We can not cede people's rights or lives to common ground. As people of faith committed to sexual justice, we must speak only for the higher ground. People's lives are at stake. Join US.

Wednesday, November 04, 2009

The Good, the Bad, and the Ugly -- 2009 Election Results

Election Day 2009 is over. The results for advocates for sexual justice were very mixed.

The Good: Voters in Washington State affirmed the rights of same sex couples to "everything but" marriage. In Kalamazoo, voters affirmed a gay rights ordinance. Several openly gay candidates were elected to mayoral positions, several in the south. And the ugly Congressional contest in upstate New York resulted in a pro-choice Democrat being elected.

The Bad: Anti-choice candidates defeated pro-choice candidates for Governor in New Jersey and Virgina. This does not bode well for women and girls in those states. One possible silver lining would be if Governor Corzine decides to push for marriage equality in his last months in office.

The Ugly: My heart hurt as I learned about Maine earlier this morning. It's so hard to believe that a majority of Maine voters voted to take the right of marriage AWAY from gay and lesbian people, after it had been approved by the state legislator. I just can't understand how Americans could go and vote for HURTING people's ability to have their commitments recognized, their children to grow up in legal families, and their legal rights to health care, survivor benefits, health insurance, and so on stripped. My heart goes out to my good friends who live in Maine who's rights were trampled on yesterday.

Many of us pray each day, "forgive us our trespasses as we forgive those who trespass against us." It's going to take a few days to forgive voters in some of these states.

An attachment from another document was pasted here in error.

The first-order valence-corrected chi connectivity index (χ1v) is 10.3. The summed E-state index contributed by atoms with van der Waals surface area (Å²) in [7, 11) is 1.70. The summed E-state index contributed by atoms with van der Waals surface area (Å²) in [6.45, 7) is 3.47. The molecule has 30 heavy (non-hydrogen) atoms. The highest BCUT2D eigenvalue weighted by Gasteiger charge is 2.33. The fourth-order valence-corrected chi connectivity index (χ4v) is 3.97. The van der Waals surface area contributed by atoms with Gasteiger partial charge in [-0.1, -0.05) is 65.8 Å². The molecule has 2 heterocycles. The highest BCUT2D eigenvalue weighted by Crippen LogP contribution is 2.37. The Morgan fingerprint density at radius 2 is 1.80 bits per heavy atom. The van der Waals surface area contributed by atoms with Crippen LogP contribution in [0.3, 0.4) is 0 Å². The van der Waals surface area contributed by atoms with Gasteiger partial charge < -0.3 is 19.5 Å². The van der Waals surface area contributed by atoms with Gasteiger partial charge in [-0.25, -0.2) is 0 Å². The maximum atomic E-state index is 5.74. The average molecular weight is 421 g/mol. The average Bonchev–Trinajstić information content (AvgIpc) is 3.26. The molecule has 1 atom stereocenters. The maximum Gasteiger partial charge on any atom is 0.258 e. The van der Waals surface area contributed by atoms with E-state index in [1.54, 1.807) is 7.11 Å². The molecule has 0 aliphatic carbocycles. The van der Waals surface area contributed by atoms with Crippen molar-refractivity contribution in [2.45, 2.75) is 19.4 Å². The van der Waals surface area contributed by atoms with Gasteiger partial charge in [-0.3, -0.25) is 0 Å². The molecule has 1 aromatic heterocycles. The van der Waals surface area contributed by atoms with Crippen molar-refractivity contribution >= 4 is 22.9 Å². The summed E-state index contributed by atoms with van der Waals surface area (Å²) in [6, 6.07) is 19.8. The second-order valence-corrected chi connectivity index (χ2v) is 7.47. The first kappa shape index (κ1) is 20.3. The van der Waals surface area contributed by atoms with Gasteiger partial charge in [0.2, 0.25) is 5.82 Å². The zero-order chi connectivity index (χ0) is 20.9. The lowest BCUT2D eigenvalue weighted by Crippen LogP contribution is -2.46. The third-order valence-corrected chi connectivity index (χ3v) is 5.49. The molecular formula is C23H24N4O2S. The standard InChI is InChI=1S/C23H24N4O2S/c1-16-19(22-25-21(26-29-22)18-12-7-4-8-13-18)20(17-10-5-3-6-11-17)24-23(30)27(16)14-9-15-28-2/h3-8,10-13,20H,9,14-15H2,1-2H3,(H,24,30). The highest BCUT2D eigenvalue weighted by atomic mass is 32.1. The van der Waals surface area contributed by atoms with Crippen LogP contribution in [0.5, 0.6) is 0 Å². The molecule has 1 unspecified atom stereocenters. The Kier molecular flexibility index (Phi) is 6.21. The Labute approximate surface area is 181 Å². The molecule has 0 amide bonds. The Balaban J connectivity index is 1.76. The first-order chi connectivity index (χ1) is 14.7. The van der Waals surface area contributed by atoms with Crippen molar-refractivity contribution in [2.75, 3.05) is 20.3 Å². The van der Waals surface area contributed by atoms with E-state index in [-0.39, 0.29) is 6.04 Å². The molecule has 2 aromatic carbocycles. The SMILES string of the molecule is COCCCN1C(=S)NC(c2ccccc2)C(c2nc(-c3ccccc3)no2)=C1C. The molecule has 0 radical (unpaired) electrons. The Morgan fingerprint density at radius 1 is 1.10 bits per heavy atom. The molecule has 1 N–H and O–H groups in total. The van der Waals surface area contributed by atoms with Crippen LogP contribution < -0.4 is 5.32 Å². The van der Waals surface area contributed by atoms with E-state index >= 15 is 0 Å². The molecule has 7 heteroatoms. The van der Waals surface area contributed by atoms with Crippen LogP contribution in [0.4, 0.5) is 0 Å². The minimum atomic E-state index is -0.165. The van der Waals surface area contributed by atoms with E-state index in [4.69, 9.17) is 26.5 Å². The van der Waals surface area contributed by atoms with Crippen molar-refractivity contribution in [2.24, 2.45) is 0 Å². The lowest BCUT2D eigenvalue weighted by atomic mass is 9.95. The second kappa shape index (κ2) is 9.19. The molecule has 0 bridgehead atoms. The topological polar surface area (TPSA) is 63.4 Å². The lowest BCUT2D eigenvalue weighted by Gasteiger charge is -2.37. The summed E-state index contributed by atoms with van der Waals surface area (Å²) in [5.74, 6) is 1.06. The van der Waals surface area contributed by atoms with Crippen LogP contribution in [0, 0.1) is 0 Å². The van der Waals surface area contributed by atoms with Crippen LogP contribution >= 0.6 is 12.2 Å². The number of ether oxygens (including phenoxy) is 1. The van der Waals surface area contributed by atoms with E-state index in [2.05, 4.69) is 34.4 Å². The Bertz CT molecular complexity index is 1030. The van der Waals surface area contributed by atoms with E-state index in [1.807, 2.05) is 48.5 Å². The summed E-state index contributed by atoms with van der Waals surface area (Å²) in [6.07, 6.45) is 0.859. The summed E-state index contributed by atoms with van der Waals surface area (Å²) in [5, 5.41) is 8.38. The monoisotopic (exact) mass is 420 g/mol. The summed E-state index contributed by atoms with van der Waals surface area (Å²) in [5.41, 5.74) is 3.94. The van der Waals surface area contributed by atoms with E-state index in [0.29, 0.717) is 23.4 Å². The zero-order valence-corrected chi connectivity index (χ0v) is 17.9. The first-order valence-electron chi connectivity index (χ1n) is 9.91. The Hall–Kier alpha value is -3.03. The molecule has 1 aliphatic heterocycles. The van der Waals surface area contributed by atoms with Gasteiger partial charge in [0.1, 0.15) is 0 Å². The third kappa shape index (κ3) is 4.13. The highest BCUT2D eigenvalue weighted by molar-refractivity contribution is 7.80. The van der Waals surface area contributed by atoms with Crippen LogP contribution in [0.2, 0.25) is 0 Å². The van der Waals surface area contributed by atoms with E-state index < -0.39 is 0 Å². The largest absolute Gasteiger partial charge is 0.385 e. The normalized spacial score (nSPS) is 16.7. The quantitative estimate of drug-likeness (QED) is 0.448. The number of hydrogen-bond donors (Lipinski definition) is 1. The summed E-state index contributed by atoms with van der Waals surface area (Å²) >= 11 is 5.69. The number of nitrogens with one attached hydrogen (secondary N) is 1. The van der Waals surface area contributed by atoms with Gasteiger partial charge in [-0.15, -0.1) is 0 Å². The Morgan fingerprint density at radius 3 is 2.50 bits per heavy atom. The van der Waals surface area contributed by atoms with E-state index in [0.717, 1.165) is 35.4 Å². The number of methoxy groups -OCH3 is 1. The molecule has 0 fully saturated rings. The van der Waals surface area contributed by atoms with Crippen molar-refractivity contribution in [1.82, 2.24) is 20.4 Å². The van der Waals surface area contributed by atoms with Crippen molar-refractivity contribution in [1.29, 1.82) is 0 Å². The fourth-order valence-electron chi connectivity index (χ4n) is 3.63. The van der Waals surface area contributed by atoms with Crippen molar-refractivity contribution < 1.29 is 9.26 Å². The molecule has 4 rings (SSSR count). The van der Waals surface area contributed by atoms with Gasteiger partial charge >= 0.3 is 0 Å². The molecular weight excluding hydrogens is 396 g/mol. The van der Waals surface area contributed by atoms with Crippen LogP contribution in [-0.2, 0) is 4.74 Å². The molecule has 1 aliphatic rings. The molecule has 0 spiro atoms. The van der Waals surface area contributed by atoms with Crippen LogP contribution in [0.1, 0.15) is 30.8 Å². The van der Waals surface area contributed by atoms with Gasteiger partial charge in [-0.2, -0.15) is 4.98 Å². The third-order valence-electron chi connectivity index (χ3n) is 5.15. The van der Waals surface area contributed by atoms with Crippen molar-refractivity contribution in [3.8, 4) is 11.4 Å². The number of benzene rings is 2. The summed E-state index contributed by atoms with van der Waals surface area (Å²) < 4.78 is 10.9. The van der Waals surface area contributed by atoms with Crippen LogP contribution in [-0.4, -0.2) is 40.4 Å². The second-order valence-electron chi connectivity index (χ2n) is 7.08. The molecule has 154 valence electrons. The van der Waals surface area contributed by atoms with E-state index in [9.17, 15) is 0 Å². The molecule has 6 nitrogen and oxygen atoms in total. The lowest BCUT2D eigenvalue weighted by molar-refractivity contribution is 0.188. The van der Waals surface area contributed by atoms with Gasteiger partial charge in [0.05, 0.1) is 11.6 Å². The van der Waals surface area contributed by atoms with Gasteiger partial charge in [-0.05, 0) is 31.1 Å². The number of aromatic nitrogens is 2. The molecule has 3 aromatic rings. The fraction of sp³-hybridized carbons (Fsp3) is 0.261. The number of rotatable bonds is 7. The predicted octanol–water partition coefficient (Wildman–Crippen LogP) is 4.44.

Monday, November 02, 2009

Vote on Election Day -- Especially in ME, WA, NJ, & VA

I love Election Day. I love going to the polls, going into the private voting booth, and even the earnest bake sales afterwards. I proudly wear my "I voted" button for weeks after Election Day.

Tomorrow is local election time in Connecticut, and the outcomes are just about certain. Still, I plan to be there.

But, some of you live in states where the outcomes for sexual justice will really matter, and I hope you will for sure go out and vote.

In New Jersey and Virginia, voters have a clear choice between pro-choice and anti-choice candidates for Governors. Those votes will have a large impact on whether women in those states will have access to safe abortions without unnecessary or harmful restrictions.

Voters in Maine and Washington State will either affirm or deny the rights of lesbian and gay people to marriage (Maine) or domestic partnership (Washington), rights already conferred by state legislatures. Pro-marriage equality religious leaders have been active in both states. Let's all pray that there won't be a repeat of Prop 8.

If you don't live in one of those states, I'm guessing you have friends who do. Please consider using Facebook or email to remind them how important their vote will be. And all of us can pray for justice. I know I am.